Booker T. Washington

Prominent black American, born into slavery, who believed that racism would end once blacks acquired useful labor skills and proved their economic value to society, was head of the Tuskegee Institute in 1881. His book "Up from Slavery." Supported segregation and demanded that African American better themselves individually to achieve equality.

Oliver O. Howard

Head of the Freedmen's Bureau which was intended to be a kind of primitive welfare agency for free blacks. Later founded and served as President of Howard University in Washington D.C.

sharecropping

a system used on southern farms after the civil war in which farmers (mostly former slaves and poor whites) worked land owned by someone else (former masters) in return for a small portion of the crops. 'half and half'

Jim Fisk

worked with Jay Gould - wanted to corner the US gold market and convince the Treasury not to release gold so they could have control over the gold market - almost worked- showed corruption of Grant presidency - lead to Black Friday

Jay Gould

Often regarded as the most unethical of the Robber Barons, he was involved with Tammany Hall and Boss Tweed early in his career. After damaging his reputation in a gold speculation that instigated the panic of Black Friday in 1869 with Jim Fisk, he went on to gain control of western railroads and by 1882 had controlling interest in 15% of the country's tracks. Although mistrusted by many of his contemporaries, he was recognized as a skilled businessman.

Black Friday

Name for September 24, 1869, when Fisk and Gould bid the price of gold absurdly high, until Grant released gold from the Treasury.

bloody shirt

Republican campaign tactic that blamed the Democrats for the Civil War; it was used successfully in campaigns from 1868 to 1876 to keep Democrats out of public office, especially the presidency.

Tweed Ring

A group of people in New York City who worked with and for Burly "Boss" Tweed. He was a crooked politician and money maker. The ring supported all of his deeds. The New York Times finally found evidence to jail Tweed. Without Tweed the ring did not last. These people, the "Bosses" of the political machines, were very common in America for that time. It was the corrupt part of Tammany Hall in New York City, that Samuel J. Tilden, the reform governor of New York had been instrumental in overthrowing.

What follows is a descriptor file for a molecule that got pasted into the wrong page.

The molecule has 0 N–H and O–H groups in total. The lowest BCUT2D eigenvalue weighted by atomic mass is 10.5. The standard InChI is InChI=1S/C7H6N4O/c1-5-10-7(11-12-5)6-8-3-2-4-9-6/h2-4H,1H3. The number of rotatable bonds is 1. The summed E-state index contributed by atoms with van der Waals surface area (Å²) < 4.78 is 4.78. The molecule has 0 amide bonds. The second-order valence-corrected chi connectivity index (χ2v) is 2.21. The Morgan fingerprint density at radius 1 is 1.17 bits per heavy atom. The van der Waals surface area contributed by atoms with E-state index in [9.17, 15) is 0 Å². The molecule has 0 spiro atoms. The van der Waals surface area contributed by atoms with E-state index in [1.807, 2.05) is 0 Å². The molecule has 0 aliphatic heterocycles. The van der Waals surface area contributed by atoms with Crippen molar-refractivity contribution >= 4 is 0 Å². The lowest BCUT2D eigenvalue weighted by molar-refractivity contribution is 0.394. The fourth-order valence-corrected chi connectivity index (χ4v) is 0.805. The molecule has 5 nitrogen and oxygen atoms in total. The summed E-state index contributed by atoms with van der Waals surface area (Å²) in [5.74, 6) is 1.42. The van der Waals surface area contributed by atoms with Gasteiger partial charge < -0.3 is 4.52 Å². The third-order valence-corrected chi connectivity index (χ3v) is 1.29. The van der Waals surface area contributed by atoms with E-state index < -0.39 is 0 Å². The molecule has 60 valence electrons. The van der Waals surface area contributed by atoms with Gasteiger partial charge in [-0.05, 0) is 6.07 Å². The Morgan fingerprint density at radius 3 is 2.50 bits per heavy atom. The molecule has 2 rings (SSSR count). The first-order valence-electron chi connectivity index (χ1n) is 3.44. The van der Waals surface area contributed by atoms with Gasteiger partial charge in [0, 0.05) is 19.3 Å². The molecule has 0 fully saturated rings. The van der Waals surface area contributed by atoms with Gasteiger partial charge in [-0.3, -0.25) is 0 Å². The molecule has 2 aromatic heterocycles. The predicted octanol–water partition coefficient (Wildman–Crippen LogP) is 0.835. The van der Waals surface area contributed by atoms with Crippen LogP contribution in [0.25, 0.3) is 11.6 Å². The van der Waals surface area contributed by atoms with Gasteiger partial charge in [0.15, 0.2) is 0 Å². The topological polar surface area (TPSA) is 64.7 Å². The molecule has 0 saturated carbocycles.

Samuel Tilden

Democratic candidate for the U.S. presidency in the disputed election of 1876, the most controversial American election of the 19th century. A political reformer, he was a Bourbon Democrat who worked closely with the New York City business community, led the fight against the corruption of Tammany Hall, and fought to keep taxes low

Credit Mobilier

1872, This was a fraudulent construction company created to take the profits of the Union Pacific Railroad. Using govn't funds for the railroad, the Union Pacific directors gave padded construction contracts to Congress members

Whiskey Ring

During the Grant administration, a group of officials were importing whiskey and using their offices to avoid paying the taxes on it, cheating the treasury out of millions of dollars; Grant's cabinet members siphoned tax money from alcohol into their own bank accounts

Horace Greeley

An American newspaper editor and founder of the Republican party. His New York Tribune was America's most influential newspaper 1840-1870. Greeley used it to promote the Whig and Republican parties, as well as antislavery and a host of reforms. He was the presidential nominee for the Liberal Republicans and the Democrats for the 1872 election; lost to Grant and died a few weeks after his defeat.

Liberal Republican Party

Reform party devoted to rebuilding the Republican party away from Grant, nominating Horace Greeley in 1872. Formed in response to disgust of the political corruption in Washington and of military Reconstruction

Crime of 73

Through the coinage act of 1873, the US ended the minting of silver dollars and placed the country on the gold standard. This was attacked by those who supported an inflationary monetary policy, particularly farmers and those who believed in the unlimited coinage of silver.

Contraction

Policy which decreased the amount of money per capital in circulation between 1870 and 1880

Grand Army of the Republic (GAR)

a fraternal organization composed of veterans of the Union Army who had served in the American Civil War

Gilded Age

A name for the late 1800s, coined by Mark Twain to describe the tremendous increase in wealth caused by the industrial age and the ostentatious lifestyles it allowed the very rich. The great industrial success of the U.S. and the fabulous lifestyles of the wealthy hid the many social problems of the time, including a high poverty rate, a high crime rate, and corruption in the government.

Stalwart Faction

Republican party faction led by Senator Roscoe Conkling that opposed all attempts at civil-service reform; and swapped civil service jobs for votes

Half-Breed Faction